Piazza Navona is my preferred square in Rome but at the time of my visit in December 2007 I felt extremely disappointed by the way she looked.
First of all the large central fountain “Fontana dei Fiumi” of Bernin was in restoration. This marvellous fountain was hidden behind panels with some glazed openings. The unhappy tourist could only see some sculptures supported by scaffolding.
Since the summer of 2008 the marvellous central fountain is again visible, a great relief for those who love this piazza like me and were disappointed by what they saw.
My disappointment did not stop there, in December the beautiful perspective of the Piazza Navona is destroyed by fairground stalls mixing a fun fair and a kind of Christmas market without anything of the charm of the Christmas markets of Germany or Alsace.
Don't expect to sit at the nice terraces of the cafes or restaurants; they look at the back of the shacks.
On a sunny Sunday in February 2008 I came back with my wife. The last time she had been on the Piazza Navona was in the early nineties. Although the December fairground was gone she also felt very disappointed. She discovered in the sixties what was once a so romantic piazza. Now all romantic has gone at Piazza Navona and has left room for a commercial market.
Of course this is a personal totally subjective appreciation of persons who have seen this piazza before the great tourist invasion. I'm sure that most first visitors love the present lively Piazza Navona. Elder visitors have found other, still hidden, romantic places in Rome.
Note - May 2008.
From comments received from much younger people than myself (so not influenced by romantic souvenirs of thirty or forty years ago) my disappointment appears to be shared not only because of the works at the main fountain but also because of the somewhat "seedy" aspect of the piazza.
In the center of the Piazza Navona is one of Bernini’s most magnificent fountains, built at the base of an Egyptian obelisk - Fountain of the Four Rivers.
While the piazza is set on the site of the ancient stadium for Domitian (1st century AD), the redesign of the piazza into a local community spot didn’t occur until the 1600s when Pope Innocent X decided to fix up the piazza that was home to his family palazzo. Innocent decided to commission a fountain to support the obelisk that had been laying around for centuries in the Circus Maximus, broken into five pieces.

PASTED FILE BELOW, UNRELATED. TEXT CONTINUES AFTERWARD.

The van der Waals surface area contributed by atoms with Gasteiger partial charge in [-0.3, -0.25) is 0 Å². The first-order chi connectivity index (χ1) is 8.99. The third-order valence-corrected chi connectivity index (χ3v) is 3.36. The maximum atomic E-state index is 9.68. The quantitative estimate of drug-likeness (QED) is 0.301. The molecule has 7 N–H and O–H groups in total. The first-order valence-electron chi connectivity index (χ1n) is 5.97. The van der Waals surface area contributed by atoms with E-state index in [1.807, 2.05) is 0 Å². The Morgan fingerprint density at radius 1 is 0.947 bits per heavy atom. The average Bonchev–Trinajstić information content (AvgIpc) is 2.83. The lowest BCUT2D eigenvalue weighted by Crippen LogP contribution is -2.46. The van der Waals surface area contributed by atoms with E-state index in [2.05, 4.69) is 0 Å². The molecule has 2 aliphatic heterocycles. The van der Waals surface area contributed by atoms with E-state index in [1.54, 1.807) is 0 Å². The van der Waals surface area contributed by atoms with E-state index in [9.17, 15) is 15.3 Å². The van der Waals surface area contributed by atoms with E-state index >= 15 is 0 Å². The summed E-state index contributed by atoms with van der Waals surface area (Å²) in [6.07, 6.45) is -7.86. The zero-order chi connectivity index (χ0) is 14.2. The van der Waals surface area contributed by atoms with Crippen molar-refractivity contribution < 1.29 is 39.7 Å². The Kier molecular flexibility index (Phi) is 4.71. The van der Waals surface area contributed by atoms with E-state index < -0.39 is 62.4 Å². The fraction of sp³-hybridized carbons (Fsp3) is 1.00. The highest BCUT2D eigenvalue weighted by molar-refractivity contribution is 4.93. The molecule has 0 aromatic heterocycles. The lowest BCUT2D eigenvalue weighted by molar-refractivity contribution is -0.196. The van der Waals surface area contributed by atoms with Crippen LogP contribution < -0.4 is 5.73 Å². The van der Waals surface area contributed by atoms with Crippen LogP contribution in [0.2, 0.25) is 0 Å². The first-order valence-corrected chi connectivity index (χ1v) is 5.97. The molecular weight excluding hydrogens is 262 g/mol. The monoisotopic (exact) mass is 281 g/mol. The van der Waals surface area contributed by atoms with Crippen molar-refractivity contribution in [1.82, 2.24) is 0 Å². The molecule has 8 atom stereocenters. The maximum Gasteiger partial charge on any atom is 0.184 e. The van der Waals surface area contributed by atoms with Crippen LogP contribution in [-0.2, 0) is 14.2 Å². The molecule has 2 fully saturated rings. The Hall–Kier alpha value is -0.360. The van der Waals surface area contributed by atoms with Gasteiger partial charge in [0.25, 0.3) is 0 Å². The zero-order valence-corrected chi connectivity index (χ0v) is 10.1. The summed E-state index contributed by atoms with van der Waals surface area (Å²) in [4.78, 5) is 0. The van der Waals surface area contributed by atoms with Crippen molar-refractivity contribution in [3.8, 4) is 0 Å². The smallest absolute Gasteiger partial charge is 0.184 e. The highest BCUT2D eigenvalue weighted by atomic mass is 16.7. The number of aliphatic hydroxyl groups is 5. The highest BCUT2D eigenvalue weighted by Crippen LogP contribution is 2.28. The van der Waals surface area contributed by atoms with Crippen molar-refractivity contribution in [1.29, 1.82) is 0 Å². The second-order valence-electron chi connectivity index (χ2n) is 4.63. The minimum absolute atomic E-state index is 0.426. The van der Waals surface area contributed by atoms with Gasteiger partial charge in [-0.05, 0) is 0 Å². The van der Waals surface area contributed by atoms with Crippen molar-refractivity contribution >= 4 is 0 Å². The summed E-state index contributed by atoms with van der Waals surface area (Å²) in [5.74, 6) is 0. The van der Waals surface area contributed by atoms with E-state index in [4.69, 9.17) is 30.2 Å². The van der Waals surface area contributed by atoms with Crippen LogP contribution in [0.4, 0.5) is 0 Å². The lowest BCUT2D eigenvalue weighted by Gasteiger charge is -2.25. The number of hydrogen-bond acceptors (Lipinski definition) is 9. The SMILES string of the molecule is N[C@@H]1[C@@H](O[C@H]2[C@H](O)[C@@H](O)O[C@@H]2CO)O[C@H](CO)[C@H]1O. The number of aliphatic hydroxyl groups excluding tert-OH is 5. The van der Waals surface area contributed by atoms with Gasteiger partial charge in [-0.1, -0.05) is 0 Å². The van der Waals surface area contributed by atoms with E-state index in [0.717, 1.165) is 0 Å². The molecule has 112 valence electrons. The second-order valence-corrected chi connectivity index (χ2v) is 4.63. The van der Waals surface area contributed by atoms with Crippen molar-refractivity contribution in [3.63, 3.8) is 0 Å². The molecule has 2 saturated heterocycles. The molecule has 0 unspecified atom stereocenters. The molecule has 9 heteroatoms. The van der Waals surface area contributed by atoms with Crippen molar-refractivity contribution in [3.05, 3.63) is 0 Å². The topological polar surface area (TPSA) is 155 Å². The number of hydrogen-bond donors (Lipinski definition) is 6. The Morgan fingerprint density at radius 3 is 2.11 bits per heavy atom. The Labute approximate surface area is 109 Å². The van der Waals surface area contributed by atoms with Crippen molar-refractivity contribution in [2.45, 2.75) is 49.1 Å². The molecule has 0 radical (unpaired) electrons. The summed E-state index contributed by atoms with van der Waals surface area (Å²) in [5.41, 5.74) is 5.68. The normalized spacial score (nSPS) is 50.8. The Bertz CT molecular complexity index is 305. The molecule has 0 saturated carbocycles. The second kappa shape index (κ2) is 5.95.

Bernini was the leading sculptor in Rome during this time, but the story is that Pope Innocent purposely would not allow Bernini to put in his bid to create the statue – not sure why, perhaps to give some up and coming artists a chance or maybe he felt Bernini was overwhelmed with all his other projects). Anyway, Bernini did come up with a design and the pope’s nephew found a way to get his uncle to see the design and, as they say, the rest is history.
The fountain is designed around the concept of four large allegorical statues at the base of the obelisk, which appears to be a large rock. These figures represent four rivers of the world – not necessarily the longest or the most famous rivers as we think of them, but remember the time of the sculpture and the geography known in the 1600s. The rivers of the fountain are the Ganges, Danube, Nile, and the Plate.
The obelisk was brought to Rome by Emperor Domitian (same guy who built the stadium where the Piazza Navona is located). The hieroglyphics on the obelisk aren’t really Egyptian since Domitian paid some Romans to carve them and refer to Domitian as the ‘eternal pharaoh’ and record his father and brother as gods. At the top of the obelisk is a dove, which represents Pope Innocent X.